The 2018 Winter Olympics Opening Ceremony, although flawlessly executed, was no match for the London 2012 Danny Boyle directed segment, where Her Majesty the Queen was escorted to the Olympic Stadium by James Bond.
The extraordinary thing, however, about the Pyeongchang ceremony, was the considerable media interest in the “outfits” worn during the Parade of Nations. Huffington Post, Forbes and The Washington Post, to name three, all weighed in on who wore what. Although Forbes referred to the clothing as uniforms, HuffPost stuck and stayed with “outfits.”
Technically, what the teams wore qualifies as uniforms according to the Wikipedia definition: “A uniform is a type of clothing worn by members of an organization while participating in that organization’s activity.”
Although “outfit” captures the modern sensibility of this athletic clothing, what resonated with us was how the Parade of Nations underscored the parallel worlds of Olympians and corporate teams. It all boils down to recognizing the importance of an organization’s dress code, effectively its uniform.
Clearly, there is far more latitude in the corporate universe but the underlying message is the same. The Olympian and appropriately dressed business professional are saying with their clothing, “I am proud to be a member of this team.”
The catch is appropriately dressed. With so many clothing choices, unlike the Olympians where strict regulations apply, it’s easy to adopt an anything-goes assumption about office apparel. The fact is, there is rarely a wide-open playing field when it comes to corporate clothing. This is not to suggest rigid rules exists – the exception being law and finance – but a reminder about impressions and judgments. Just as the media reporting on the Opening Ceremony passed many less than favorable pronouncements, everyday office apparel comes under close scrutiny, analysis and criticism.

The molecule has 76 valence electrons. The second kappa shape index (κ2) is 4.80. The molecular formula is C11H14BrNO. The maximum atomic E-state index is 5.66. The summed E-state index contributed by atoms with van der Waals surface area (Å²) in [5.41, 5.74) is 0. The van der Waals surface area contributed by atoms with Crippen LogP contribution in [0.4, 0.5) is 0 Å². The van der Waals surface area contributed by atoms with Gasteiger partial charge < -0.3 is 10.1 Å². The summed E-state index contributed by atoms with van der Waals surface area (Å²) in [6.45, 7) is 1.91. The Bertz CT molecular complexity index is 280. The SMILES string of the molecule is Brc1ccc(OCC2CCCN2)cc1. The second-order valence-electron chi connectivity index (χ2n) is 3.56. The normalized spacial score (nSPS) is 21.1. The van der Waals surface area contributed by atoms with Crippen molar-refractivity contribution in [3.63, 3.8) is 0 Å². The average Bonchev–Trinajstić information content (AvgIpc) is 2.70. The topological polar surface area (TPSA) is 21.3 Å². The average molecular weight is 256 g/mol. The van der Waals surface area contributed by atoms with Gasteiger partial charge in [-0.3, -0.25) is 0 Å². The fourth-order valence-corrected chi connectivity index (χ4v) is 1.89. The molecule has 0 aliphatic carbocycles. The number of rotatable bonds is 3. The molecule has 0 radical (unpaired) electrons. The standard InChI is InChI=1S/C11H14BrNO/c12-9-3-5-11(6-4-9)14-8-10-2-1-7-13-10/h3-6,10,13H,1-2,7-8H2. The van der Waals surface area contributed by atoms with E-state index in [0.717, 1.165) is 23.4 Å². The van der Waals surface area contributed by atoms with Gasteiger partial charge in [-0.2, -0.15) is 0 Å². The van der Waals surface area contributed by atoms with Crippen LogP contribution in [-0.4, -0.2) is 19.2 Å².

There’s no question that the long-abandoned inflexible dress codes have no place in today’s workplace and yet, people are often insensitive to the importance of observation. How does the C-Suite dress? What about senior leaders? And managers? These executives set the benchmark – and expectations – for the entire team. This is the first step to understanding the parameters of often unspoken but implied guidelines of what’s appropriate. The second step is adopting these principles.
Dress to progress is a fact of corporate life. Meticulous personal grooming and an impeccable, professional appearance – that observes the same standards as one’s peers – are mandatory for advancement.
An observation regarding the various media writing about the Parade of Nations is the unanimous, shared point of view. It’s a though they were all watching the proceedings in the same room! This speaks volumes about the universality of the choosing the right apparel. Check out the articles:
The Huffington Post
The Washington Post